• Also note that there is a bit of a debate about whether what we’re experiencing in the teaching environment is incipient VRS or actual VRS. This is a very technical debate that I can’t summarize for you, but you can search PPRUNE for topics on settling with power to see it.
  • The FAA curriculum includes a VRS demonstration where recovery is initiated “at the first sign of VRS.” Both the Australian Civil Aviation Safety Authority and Transport Canada stress in their training guides that they are demonstrating incipient VRS in their curriculum, and do not recommend demonstrating actual VRS.

7 thoughts on “Vortex Ring State (formerly Settling with Power)”

  1. This is far too erroneous. It is conflicting in places and the entry height is suicidal.
    If you don’t understand the topic, please don’t spread your solutions on it to everyone else???

    1. For some reason your comment got sent to the spam folder and I didn’t see it until I started doing some maintenance today. All feedback is welcome, but I’d appreciate it if you elaborate on this some–the whole point of this site is to communicate training techniques. I’m reviewing this lesson plan to ensure that it is consistent with the sources that I usually go to (the R22 Maneuver Guide, and the Transport Canada, Australian CASA helicopter training guides). I think part of the problem is (based on the PPRUNE discussion) that I, like many other students, was taught incipient VRS, where we recover “at the first signs” of VRS. If this is the case, many students leave their training thinking they know VRS when in fact they’re experiencing something well short of it. Is this a problem? Only if we think we’re learning VRS, and not realizing that we’re really learning avoidance. Thoughts?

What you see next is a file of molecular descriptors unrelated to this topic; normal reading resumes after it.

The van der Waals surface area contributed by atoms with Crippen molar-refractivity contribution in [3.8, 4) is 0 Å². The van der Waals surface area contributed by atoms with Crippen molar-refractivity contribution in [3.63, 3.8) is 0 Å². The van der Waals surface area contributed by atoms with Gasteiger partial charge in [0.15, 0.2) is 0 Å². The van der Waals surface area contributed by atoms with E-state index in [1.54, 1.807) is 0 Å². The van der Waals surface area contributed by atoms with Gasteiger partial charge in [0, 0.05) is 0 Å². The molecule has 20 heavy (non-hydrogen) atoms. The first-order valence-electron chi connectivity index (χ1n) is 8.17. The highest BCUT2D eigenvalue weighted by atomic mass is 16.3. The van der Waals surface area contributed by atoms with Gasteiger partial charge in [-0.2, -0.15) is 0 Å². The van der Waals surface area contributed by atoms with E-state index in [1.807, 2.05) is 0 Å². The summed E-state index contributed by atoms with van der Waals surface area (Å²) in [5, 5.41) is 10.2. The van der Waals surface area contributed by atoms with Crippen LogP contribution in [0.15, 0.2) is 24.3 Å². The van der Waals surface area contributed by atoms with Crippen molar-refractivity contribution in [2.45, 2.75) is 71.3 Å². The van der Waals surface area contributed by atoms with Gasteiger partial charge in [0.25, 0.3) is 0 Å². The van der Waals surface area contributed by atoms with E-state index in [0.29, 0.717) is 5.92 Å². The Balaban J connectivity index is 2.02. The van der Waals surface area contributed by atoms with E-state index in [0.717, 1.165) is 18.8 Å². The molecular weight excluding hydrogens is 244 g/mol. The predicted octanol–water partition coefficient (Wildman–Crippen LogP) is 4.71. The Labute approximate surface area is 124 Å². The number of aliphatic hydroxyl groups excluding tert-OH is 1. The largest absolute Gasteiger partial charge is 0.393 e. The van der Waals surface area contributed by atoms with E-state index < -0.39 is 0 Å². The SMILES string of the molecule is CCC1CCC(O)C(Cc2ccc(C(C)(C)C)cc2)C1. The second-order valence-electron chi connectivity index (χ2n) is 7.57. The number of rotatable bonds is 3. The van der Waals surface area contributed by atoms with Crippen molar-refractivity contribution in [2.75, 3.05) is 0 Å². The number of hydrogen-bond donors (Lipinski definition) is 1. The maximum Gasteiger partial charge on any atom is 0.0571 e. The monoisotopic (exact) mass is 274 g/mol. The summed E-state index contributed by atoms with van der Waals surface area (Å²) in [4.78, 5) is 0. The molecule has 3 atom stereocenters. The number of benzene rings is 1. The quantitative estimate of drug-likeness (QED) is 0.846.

2. I think the lesson is fine. 1500 AGL is a great altitude to practice settling with power. You could be higher, but you don’t want to be any lower, especially if you let VRS develop and explain whats happening for a bit before you recover. I see nothing that warrants the first post..

    The 60 knot attitude comment could confuse some people. Your talking about achieving that nose low attitude, which is correct….some people may get hung up on the 60 knots part (your not recommending achieving 60 knots, just a 60 knot attitude)..

    Great idea for a site.. Ill definitely contribute..


  3. Hi Chris,

    Your lesson plan is fine for incipent VR entry and recovery. I like your format. I recommend you clarify the recovery attitude — e.g., 10-15 degrees nose-down until approaching Vy. Any more than that is counter productive and may startle the student.

    If your intent is to demonstrate Vortex Ring State then you should have at least 3000 feet under you. I’ve reached rates of descent greater than 4,000 feet per minute. It may take a good 1000 feet to established full VRS.

    1. Having a target pitch attitude is great…this is something that nobody’s ever clarified for me. Also, good point about demonstrating recognition of and recovery from incipient VRS rather than demonstration of fully-developed VRS. All of my flight training experience has been with the former rather than the latter, and I don’t think this is a point that’s clearly communicated to students. Thanks for your comment!